Wendi Anderson 22:14
Theoretically? I guess it totally depends on on the feeling I got after I opened the door. Or looking through the peephole as to whether I would trust them or not. Kids, much more likely, or a woman, much more likely to let them in. A strange man standing at the door alone … I don’t know.
Sarah Harrison 22:41
You’ve got to get the sense that they’re telling the truth. Just like people get the sense Richard Hannay is telling the truth in The 39 Steps. And you can get that. You can convey it, and you can understand it when people are trying to convey it. And if you don’t get it, you’re just being stupid to let them in.
Carolyn Daughters 22:56
Several years ago, I met some people downtown, and I was parked in a garage in Denver. I went back to my car, got in my car, door locked and all that. Mine was one of very few cars in this garage. And then I hear this noise that sounds like knocking. And I turn, startled. There’s a guy standing at my window, and he does a “roll your window down” motion. This is the moment where we either our good sense kicks in or we’re just so startled we roll down the window. So I unrolled it about a half an inch.
Sarah Harrison 23:42
Carolyn Daughters 23:42
And he asked, ” Can you roll your window down? I said, “No. What is it?” He’s like, “I really like your car.”
Wendi Anderson 23:52
Carolyn Daughters 23:53
I said, thank you. And he said no, it’s just a really cool car.
Sarah Harrison 23:59
Was it a cool car?
Carolyn Daughters 24:01
It was a Mini Cooper.
Sarah Harrison 24:02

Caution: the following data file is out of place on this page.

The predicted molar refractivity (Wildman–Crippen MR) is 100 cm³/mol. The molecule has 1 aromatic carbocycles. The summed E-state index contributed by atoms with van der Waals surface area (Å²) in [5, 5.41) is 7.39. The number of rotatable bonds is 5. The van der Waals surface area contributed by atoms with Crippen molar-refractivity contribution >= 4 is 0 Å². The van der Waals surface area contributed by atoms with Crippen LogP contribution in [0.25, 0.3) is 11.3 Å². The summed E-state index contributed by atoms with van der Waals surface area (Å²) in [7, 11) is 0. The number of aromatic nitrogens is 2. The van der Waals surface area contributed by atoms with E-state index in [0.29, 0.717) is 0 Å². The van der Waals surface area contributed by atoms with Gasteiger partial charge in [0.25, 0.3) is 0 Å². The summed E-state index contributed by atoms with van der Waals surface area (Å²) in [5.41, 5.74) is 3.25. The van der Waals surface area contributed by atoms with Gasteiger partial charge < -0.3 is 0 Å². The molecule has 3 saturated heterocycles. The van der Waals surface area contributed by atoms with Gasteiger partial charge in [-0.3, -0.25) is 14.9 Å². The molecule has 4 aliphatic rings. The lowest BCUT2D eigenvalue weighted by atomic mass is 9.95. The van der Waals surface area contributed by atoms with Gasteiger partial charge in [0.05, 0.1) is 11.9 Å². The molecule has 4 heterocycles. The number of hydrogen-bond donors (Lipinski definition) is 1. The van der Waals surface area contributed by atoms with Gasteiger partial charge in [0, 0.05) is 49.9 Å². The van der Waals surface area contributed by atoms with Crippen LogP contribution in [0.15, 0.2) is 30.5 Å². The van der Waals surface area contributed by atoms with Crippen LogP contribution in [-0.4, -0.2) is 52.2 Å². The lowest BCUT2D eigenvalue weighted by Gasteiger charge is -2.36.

Okay. Those are cool.
Carolyn Daughters 24:03
I mean, but it’s not a rare car. I don’t know that at night in a fairly empty garage a man should be knocking on a woman’s car window. I didn’t roll the window down any further. I just said “Thank you, appreciate it,” and rolled it up. And then I put it in reverse and just started moving. But I thought, when these things happen, we have just a moment, a very short period of time, where we make a great decision based on our judgment. I looked in that person’s eyes, I let them into my house. Or, I’m so startled and don’t want to seem rude and mean and I let them into my house and then regret it. And I kept thinking, Richard Hannay in The 39 Steps must have the kindest eyes on the planet.
Sarah Harrison 24:59
Well, your car guy started on the wrong foot. Roll your window down. No, roll it all the way down.
Carolyn Daughters 25:09
I thought, this doesn’t feel right. But I wasn’t looking in his eyes.
Sarah Harrison 25:15
Well, you didn’t get the feeling.
Carolyn Daughters 25:17
I had situational awareness, where I thought this is not right.
Sarah Harrison 25:23